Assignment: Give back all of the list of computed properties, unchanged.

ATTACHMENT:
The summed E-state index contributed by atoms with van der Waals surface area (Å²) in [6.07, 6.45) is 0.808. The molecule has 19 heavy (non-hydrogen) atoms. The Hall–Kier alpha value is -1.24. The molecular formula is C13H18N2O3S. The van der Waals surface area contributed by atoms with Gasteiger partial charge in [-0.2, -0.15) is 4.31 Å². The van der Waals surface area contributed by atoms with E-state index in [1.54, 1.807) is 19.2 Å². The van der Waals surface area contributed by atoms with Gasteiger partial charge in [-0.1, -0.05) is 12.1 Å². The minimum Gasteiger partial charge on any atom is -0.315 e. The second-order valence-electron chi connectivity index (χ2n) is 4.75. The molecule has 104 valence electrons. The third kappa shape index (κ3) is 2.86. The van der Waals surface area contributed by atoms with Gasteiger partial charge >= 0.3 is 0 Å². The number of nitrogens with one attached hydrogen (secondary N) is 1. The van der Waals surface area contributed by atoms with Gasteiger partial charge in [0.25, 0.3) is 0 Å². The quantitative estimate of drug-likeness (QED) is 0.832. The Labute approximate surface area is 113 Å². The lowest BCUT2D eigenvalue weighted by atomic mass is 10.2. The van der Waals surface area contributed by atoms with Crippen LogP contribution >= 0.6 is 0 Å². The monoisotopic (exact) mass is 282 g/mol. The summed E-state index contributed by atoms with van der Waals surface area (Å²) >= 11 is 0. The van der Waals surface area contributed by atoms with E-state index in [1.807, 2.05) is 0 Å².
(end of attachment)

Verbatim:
The summed E-state index contributed by atoms with van der Waals surface area (Å²) in [6.07, 6.45) is 0.808. The molecule has 19 heavy (non-hydrogen) atoms. The Hall–Kier alpha value is -1.24. The molecular formula is C13H18N2O3S. The van der Waals surface area contributed by atoms with Gasteiger partial charge in [-0.2, -0.15) is 4.31 Å². The van der Waals surface area contributed by atoms with E-state index in [1.54, 1.807) is 19.2 Å². The van der Waals surface area contributed by atoms with Gasteiger partial charge in [-0.1, -0.05) is 12.1 Å². The minimum Gasteiger partial charge on any atom is -0.315 e. The second-order valence-electron chi connectivity index (χ2n) is 4.75. The molecule has 104 valence electrons. The third kappa shape index (κ3) is 2.86. The van der Waals surface area contributed by atoms with Gasteiger partial charge >= 0.3 is 0 Å². The number of nitrogens with one attached hydrogen (secondary N) is 1. The van der Waals surface area contributed by atoms with Gasteiger partial charge in [0.25, 0.3) is 0 Å². The quantitative estimate of drug-likeness (QED) is 0.832. The Labute approximate surface area is 113 Å². The lowest BCUT2D eigenvalue weighted by atomic mass is 10.2. The van der Waals surface area contributed by atoms with Crippen LogP contribution >= 0.6 is 0 Å². The monoisotopic (exact) mass is 282 g/mol. The summed E-state index contributed by atoms with van der Waals surface area (Å²) >= 11 is 0. The van der Waals surface area contributed by atoms with E-state index in [1.807, 2.05) is 0 Å².